Online shoppers prefer discounts. Forty percent of online shoppers say saving money on the Internet is a priority, according to a survey conducted early this year by e-centives.
So does this mean that the Internet has become a discount paradise? Will products offered at “two for the price of one” or “half price” be the only ones to survive? Should infant brands unable to offer that kind of roller-coaster publicity just forget it?
Well, by digging through a few statistics, it’s possible to conclude that discounts do indeed define the form of purchasing closest to the online consumer’s heart. Here’s the story the numbers tell: 67 percent of Internet users look for a percentage of savings, 25 percent are after free shipping, and 8 percent want a gift included with the purchase.
Expecting More (or Less?)
The interesting question is, Why is this something-for-nothing trend taking place? Why do 40 percent of consumers believe that discounting is the only parameter worth determining how they spend money on the Internet? The answer is simple. The dot-com business community has created the expectation. For six years we’ve been educating the consumer to expect discounts. What began as a promotional feature, one that underlined for the consumer the clear benefit of shopping online, has now become a prerequisite for online transactions.
First Amazon.com offered a 30 percent discount on all its books. Then barnesandnoble.com followed with a 40 percent discount. Next their competitors followed with 50 percent discounts. This sequence mirrors the experience of mail-order companies that have been compelled to offer special discounts for shopping by mail.
What began as a tactical ploy, a tool for attracting brand-new customers to a brand-new shopping environment, has become an irresistible addiction that forces the whole online shopping industry to continue offering discounts to survive. The alternative is to retract the discounts and watch traffic decrease dramatically.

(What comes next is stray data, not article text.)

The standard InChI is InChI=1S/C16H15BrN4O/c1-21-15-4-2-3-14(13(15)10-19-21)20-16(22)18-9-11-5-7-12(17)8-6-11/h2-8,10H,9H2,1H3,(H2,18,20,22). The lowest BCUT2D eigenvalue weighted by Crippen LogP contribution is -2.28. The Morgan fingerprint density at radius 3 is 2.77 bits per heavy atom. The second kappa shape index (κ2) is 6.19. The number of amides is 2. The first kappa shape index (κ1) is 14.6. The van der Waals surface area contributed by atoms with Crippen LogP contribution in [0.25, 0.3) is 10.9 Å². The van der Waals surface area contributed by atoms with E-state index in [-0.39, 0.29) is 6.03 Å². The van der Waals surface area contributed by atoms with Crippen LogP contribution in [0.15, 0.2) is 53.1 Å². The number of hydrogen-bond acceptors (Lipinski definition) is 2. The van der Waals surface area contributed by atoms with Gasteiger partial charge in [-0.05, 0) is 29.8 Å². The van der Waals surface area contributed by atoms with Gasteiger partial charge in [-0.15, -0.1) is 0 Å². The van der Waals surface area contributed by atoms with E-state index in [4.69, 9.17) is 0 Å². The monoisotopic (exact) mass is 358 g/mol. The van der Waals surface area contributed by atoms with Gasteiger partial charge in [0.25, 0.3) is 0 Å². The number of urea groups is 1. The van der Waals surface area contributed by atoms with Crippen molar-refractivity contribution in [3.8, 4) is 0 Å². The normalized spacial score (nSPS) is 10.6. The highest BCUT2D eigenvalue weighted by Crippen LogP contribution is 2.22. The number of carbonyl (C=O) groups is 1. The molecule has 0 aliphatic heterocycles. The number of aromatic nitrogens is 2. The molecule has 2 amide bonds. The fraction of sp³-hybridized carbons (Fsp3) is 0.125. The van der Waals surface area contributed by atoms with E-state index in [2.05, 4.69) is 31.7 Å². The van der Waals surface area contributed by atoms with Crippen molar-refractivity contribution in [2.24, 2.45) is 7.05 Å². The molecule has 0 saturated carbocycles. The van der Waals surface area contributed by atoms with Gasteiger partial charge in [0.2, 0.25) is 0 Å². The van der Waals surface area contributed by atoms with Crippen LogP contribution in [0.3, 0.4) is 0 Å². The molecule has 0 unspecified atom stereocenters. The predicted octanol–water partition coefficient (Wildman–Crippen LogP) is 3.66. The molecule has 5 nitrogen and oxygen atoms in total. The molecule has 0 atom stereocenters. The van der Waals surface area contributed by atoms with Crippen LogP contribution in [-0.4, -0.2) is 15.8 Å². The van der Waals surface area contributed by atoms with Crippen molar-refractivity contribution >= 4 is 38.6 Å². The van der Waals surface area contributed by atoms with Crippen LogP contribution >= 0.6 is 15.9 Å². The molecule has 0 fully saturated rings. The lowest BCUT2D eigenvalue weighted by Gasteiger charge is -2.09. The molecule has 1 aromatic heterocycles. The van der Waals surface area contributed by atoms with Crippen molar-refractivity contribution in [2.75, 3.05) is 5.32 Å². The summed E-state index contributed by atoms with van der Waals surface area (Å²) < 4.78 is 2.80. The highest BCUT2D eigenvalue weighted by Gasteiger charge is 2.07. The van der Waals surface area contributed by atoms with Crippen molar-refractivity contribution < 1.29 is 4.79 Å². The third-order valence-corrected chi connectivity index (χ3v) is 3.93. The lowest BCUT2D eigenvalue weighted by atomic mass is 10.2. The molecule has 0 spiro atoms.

A Real-World Lesson
Is there a point of return? Or is it too late?
We might be able to learn from the brick-and-mortar brands and retailers. You see, they face this problem every day. They address it by using high-quality brands as attraction points. This pulls customer traffic into the store, but it doesn’t mean that the featured articles are being sold at a discount. Once the customers are in, they can see the store’s signature products being sold at competitive prices. The result? Consumers feel that the store is a good value because its flagship products are cheap.
Let’s look from the brand manufacturer’s point of view. At that end of the supply chain, you’re in danger of being a real victim of discount wars, especially if your product is selected as the discount lure. The manufacturer’s defensive response? To combine discounted and branded products in ways that thwart comparison. For instance, this familiar ploy: Buy Colgate toothpaste and get 20 percent extra toothpaste free.
So, what can we learn from the brick-and-mortar retailer and manufacturer? Don’t put too much faith in the “fact” that 40 percent of consumers are looking for a discount deal, that’s what.
I’m sure that some retailers’ statistics reveal a similarly high figure, but if they respond to it by discounting 100 percent of items, they’d never survive. Just as in retailing, successful e-tailing is about creating a few very good points of attraction and becoming famous for them. It might be that your Star Trek goods are discounted 30 percent to attract traffic and the rest of your products carry prices comparable to those of the rest of the market.
The Internet is like most other businesses: It has to attract and retain customers. Discounting might be a good way of attracting them, but in the long run it’s certainly not the best way of retaining them.
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